The Nansen Legacy - A science-based action towards UN Sustainable Development Goals 13 and 14

The Nansen Legacy is a novel research project that provides scientific knowledge on the rapidly changing marine environment of the northern Barents Sea and adjacent Arctic Ocean.

The project studies the climatic changes and their impact on marine life in a fragile arctic environment. Hence, it is a science-based action towards the UN Sustainable Development Goals 13 (Climate action) and 14 (Life below water).

The scientific knowledge generated by the Nansen Legacy project lays the foundation for sustainable management of an emerging ice-free arctic sea, and one of the World's richest fisheries.

The northern Barents Sea was once covered by sea ice even during summer months.

Now it is largely ice-free during summer and increasingly during winter.

The Barents Sea is at the epicenter of Arctic sea ice loss.

The map shows Arctic sea ice concentration anomalies in November 2016. Areas with unusually low concentration are red. The darker the color, the greater the difference from the long-term average.

Warmer, ice-free conditions represent an "Atlantification" of the northern Barents Sea.

Map: climate.gov

Nansen Legacy scientists investigate the rapid loss of sea ice in the northern Barents Sea using a multitude of measurements in the field as well as from air-borne instruments using helicopters and satellites.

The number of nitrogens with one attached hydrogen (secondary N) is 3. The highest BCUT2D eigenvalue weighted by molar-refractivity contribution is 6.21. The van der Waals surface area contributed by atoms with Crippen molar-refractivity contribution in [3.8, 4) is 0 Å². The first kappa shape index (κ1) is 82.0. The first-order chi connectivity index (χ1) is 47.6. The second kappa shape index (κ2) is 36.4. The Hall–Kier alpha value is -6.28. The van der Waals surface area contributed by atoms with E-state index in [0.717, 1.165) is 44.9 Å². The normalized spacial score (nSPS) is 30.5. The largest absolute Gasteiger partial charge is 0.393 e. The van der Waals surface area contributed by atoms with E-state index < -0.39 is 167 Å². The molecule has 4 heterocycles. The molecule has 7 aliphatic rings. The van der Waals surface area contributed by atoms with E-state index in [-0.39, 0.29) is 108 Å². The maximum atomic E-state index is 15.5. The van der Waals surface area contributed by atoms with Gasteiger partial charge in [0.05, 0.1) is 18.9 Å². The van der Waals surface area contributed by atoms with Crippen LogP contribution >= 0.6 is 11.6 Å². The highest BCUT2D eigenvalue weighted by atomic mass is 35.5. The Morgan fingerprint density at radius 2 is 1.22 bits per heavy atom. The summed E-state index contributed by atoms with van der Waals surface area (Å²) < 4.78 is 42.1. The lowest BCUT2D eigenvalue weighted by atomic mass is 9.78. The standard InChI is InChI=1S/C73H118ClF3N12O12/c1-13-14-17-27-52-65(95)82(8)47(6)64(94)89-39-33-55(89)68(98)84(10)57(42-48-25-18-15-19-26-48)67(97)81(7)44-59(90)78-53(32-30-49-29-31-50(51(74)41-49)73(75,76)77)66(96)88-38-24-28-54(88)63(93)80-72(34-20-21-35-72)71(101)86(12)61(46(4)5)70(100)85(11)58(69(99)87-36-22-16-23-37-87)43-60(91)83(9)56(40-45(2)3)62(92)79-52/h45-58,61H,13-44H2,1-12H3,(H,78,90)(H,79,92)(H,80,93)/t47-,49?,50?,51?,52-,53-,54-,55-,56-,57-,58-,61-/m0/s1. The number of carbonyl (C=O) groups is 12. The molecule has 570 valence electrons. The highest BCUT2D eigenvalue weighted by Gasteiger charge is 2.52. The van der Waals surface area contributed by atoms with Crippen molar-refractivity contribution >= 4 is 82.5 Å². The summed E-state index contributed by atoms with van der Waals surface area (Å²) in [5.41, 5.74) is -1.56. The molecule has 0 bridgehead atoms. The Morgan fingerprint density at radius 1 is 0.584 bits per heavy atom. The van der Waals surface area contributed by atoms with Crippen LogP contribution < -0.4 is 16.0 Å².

Adam Steer (Norwegian Polar Institute) has worked with sea ice in both the Arctic and Antarctic. Adam uses drills, drones and state-of-the-art surveying tools to measure sea ice thickness and snow depth in the field. Photo: Tristan Petit

Advanced mathematical climate models are used to understand how the observed sea ice loss in the Barents Sea will propagate further into the Arctic Ocean.

Marius Årthun (University of Bergen) has been fascinated by the historical Arctic pioneer Fridtjof Nansen since his childhood. Now he is using advanced mathematical climate models to study how the Arctic Ocean Nansen ventured 125 years ago is vastly changing. Photo: private

Nansen Legacy scientists are also concerned with the consequences of an increasingly ice-free Barents Sea and Arctic Ocean for the globale climate, and the weather in different parts of the World.

One example of consequences from sea-ice loss that affects our everyday lives: Millions of London commuters experienced severe delays due to heavy snowfall in February 2018.

The record-breaking blizzards hitting the UK and western Europe were a direct result of the increased formation of air-moisture over the unusually ice-free Barents Sea.

Photo: Nathaniel Noir / Alamy Stock Photo

Decreasing arctic sea ice cover is a direct consequence of rising global temperatures.

The knowledge generated by the Nansen Legacy project contributes to the UN Sustainable Development Goals 13 Climate Action.

Another major focus of the Nansen Legacy project is how sea ice loss alters the life under water in arctic seas.

More and warmer water has been flowing into the Arctic Barents Sea from the South.